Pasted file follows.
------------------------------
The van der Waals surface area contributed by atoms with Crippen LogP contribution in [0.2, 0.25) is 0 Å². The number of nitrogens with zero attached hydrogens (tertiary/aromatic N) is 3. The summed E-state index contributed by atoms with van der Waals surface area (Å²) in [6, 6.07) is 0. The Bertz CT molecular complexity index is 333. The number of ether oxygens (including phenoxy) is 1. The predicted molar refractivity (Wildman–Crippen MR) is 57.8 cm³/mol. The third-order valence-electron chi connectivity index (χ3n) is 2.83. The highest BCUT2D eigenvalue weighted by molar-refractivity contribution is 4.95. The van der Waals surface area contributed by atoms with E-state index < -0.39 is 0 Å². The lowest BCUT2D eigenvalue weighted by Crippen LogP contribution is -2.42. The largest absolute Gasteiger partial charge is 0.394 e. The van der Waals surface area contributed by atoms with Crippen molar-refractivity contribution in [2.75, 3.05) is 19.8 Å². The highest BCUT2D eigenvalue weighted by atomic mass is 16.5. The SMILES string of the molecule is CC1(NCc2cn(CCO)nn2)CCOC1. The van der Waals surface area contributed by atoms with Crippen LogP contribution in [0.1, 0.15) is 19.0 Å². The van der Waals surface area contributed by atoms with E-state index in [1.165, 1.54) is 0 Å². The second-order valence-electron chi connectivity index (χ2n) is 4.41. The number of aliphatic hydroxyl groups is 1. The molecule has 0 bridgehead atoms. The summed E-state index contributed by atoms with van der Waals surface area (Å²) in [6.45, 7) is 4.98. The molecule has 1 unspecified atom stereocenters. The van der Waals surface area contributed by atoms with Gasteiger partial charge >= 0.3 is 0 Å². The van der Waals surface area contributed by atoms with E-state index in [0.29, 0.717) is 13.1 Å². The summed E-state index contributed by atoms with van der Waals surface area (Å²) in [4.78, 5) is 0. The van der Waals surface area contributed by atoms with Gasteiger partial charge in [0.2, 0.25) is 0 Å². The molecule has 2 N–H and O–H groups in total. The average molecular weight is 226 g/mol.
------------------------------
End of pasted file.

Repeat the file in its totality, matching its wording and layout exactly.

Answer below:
The van der Waals surface area contributed by atoms with Crippen LogP contribution in [0.2, 0.25) is 0 Å². The number of nitrogens with zero attached hydrogens (tertiary/aromatic N) is 3. The summed E-state index contributed by atoms with van der Waals surface area (Å²) in [6, 6.07) is 0. The Bertz CT molecular complexity index is 333. The number of ether oxygens (including phenoxy) is 1. The predicted molar refractivity (Wildman–Crippen MR) is 57.8 cm³/mol. The third-order valence-electron chi connectivity index (χ3n) is 2.83. The highest BCUT2D eigenvalue weighted by molar-refractivity contribution is 4.95. The van der Waals surface area contributed by atoms with E-state index < -0.39 is 0 Å². The lowest BCUT2D eigenvalue weighted by Crippen LogP contribution is -2.42. The largest absolute Gasteiger partial charge is 0.394 e. The van der Waals surface area contributed by atoms with Crippen molar-refractivity contribution in [2.75, 3.05) is 19.8 Å². The highest BCUT2D eigenvalue weighted by atomic mass is 16.5. The SMILES string of the molecule is CC1(NCc2cn(CCO)nn2)CCOC1. The van der Waals surface area contributed by atoms with Crippen LogP contribution in [0.1, 0.15) is 19.0 Å². The van der Waals surface area contributed by atoms with E-state index in [1.165, 1.54) is 0 Å². The second-order valence-electron chi connectivity index (χ2n) is 4.41. The number of aliphatic hydroxyl groups is 1. The molecule has 0 bridgehead atoms. The summed E-state index contributed by atoms with van der Waals surface area (Å²) in [6.45, 7) is 4.98. The molecule has 1 unspecified atom stereocenters. The van der Waals surface area contributed by atoms with Gasteiger partial charge >= 0.3 is 0 Å². The van der Waals surface area contributed by atoms with E-state index in [0.29, 0.717) is 13.1 Å². The summed E-state index contributed by atoms with van der Waals surface area (Å²) in [4.78, 5) is 0. The van der Waals surface area contributed by atoms with Gasteiger partial charge in [0.2, 0.25) is 0 Å². The molecule has 2 N–H and O–H groups in total. The average molecular weight is 226 g/mol.